FIND THE PERFECT SPOT. The first thing you’d want to do when you arrive at a certain location is to look for a flat surface. A flat surface means a steady view. Make sure there are no rocks on that spot as well. The second thing you ought to do is to lay down your sleeping pad. Why do you need to have one? To keep dirt away from your clothes and to make kneeling and sitting comfortable. Unless you’re aiming for an ache-filled glassing session, you should always have a pad in your backpack. Lastly, grab your backpack and use it as your backrest. The last method isn’t required when you’re kneeling, but if you’re sitting, I say it’s a must.
PREP YOUR SCOPE THE RIGHT WAY. Setting your scope is one essential step. If you don’t know how to do this, you can’t be called a pro. So how do you do accomplish it? First, you’ve got to make sure your tripod’s in place and steady. Your spotting scope should be attached properly according to the instructions of the manufacturer. You should be aware of all the features of your tripod and scopes, even the quirky ones. You can’t glass animals if you don’t even know how to use your gear to its maximum capacity. If you’re going to glass on your knees, like what usual people do, then adjust your tripod to the ideal height. Make sure the eyepiece of your scope and your eye are comfortable with each other. If they aren’t, pause and adjust. You should achieve comfort. Otherwise, you’re causing your own headache.
USE YOUR BINOCULARS. After you get your spotting scope where it needs to be, use your binoculars to scan the area first. The advantage of doing this is that you can quickly see animals that move fast. Binoculars have wider views so they can help you scan faster. When you’ve spotted the animal you want to scrutinize further, transfer to your spotting scope and target it where the animal is located. Do this by zooming the scope out first to locate the animal, then slowly zooming in to observe it. Make sure the animal is at the center of your scope. This process should be done slowly while you adjust the focus wheel of your scope. If you do this step fast, it’ll cause the view to blur and you’ll have to do it again. Make sure your one hand is on your scope’s focus and the other is not on your tripod as this may cause it to shake.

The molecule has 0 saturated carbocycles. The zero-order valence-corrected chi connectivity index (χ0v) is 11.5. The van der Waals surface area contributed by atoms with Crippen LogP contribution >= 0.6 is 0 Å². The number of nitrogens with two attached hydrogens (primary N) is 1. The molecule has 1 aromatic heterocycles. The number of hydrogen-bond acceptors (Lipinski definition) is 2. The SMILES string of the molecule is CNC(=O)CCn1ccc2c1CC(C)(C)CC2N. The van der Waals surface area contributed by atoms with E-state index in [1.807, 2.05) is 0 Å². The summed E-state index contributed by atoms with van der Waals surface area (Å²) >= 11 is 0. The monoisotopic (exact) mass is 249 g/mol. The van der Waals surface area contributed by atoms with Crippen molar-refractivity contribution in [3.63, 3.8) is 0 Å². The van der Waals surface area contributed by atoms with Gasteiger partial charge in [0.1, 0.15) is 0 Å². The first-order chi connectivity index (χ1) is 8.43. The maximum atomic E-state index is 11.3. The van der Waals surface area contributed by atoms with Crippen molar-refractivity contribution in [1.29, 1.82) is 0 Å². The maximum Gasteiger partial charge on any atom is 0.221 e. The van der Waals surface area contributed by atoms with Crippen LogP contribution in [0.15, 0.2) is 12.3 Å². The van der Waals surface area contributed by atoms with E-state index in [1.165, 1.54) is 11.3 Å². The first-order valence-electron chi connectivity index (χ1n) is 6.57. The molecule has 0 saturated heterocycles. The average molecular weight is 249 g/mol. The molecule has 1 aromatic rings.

FACE THE HEAT WAVES WISELY. Don’t run away from the sun and don’t cancel your glassing session just because you know the heat waves will distort your supposed-to-be-perfect view. Sure, you can’t miraculously make them disappear, but you can beat it by zooming out. When you zoom in too much, the thermal waves have a higher chance of distorting your view. So zoom out and enjoy your glassing session better! Also, it’s best to sit tight and watch out for passing clouds. They lessen heat waves and allow you to zoom in on the animal your eyes have been dying to examine. Remember: When the sun comes out again, you must zoom out.